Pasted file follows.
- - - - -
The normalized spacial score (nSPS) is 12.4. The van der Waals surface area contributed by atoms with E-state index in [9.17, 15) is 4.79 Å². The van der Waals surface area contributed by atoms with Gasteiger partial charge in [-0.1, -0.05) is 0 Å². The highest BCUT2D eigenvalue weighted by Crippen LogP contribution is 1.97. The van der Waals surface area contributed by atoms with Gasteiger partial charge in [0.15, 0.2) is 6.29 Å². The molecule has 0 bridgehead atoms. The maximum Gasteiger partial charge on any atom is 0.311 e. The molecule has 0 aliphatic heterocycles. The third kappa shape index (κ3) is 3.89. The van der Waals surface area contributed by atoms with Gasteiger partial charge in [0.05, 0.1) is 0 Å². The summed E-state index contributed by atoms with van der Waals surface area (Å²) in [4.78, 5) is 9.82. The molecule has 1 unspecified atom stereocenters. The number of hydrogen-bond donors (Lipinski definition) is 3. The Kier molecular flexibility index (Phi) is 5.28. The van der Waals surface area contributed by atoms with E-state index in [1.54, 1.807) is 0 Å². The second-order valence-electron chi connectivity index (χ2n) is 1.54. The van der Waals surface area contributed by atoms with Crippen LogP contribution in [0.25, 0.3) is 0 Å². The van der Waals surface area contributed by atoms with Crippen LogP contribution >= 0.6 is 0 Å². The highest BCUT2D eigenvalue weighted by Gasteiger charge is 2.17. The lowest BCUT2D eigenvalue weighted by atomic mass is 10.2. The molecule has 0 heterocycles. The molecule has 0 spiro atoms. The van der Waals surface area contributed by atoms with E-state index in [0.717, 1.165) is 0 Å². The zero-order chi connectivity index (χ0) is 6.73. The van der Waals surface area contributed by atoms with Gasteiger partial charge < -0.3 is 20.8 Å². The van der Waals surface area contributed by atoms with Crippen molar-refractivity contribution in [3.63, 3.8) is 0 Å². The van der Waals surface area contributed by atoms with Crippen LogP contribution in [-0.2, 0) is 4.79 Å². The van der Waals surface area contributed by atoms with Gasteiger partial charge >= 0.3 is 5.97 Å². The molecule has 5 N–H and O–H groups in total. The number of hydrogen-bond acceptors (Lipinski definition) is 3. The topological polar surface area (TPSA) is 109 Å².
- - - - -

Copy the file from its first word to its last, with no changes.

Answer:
The normalized spacial score (nSPS) is 12.4. The van der Waals surface area contributed by atoms with E-state index in [9.17, 15) is 4.79 Å². The van der Waals surface area contributed by atoms with Gasteiger partial charge in [-0.1, -0.05) is 0 Å². The highest BCUT2D eigenvalue weighted by Crippen LogP contribution is 1.97. The van der Waals surface area contributed by atoms with Gasteiger partial charge in [0.15, 0.2) is 6.29 Å². The molecule has 0 bridgehead atoms. The maximum Gasteiger partial charge on any atom is 0.311 e. The molecule has 0 aliphatic heterocycles. The third kappa shape index (κ3) is 3.89. The van der Waals surface area contributed by atoms with Gasteiger partial charge in [0.05, 0.1) is 0 Å². The summed E-state index contributed by atoms with van der Waals surface area (Å²) in [4.78, 5) is 9.82. The molecule has 1 unspecified atom stereocenters. The number of hydrogen-bond donors (Lipinski definition) is 3. The Kier molecular flexibility index (Phi) is 5.28. The van der Waals surface area contributed by atoms with E-state index in [1.54, 1.807) is 0 Å². The second-order valence-electron chi connectivity index (χ2n) is 1.54. The van der Waals surface area contributed by atoms with Crippen LogP contribution in [0.25, 0.3) is 0 Å². The van der Waals surface area contributed by atoms with Crippen LogP contribution >= 0.6 is 0 Å². The highest BCUT2D eigenvalue weighted by Gasteiger charge is 2.17. The lowest BCUT2D eigenvalue weighted by atomic mass is 10.2. The molecule has 0 heterocycles. The molecule has 0 spiro atoms. The van der Waals surface area contributed by atoms with E-state index in [0.717, 1.165) is 0 Å². The zero-order chi connectivity index (χ0) is 6.73. The van der Waals surface area contributed by atoms with Gasteiger partial charge < -0.3 is 20.8 Å². The van der Waals surface area contributed by atoms with Crippen molar-refractivity contribution in [3.63, 3.8) is 0 Å². The van der Waals surface area contributed by atoms with Crippen LogP contribution in [-0.2, 0) is 4.79 Å². The van der Waals surface area contributed by atoms with Gasteiger partial charge >= 0.3 is 5.97 Å². The molecule has 5 N–H and O–H groups in total. The number of hydrogen-bond acceptors (Lipinski definition) is 3. The topological polar surface area (TPSA) is 109 Å².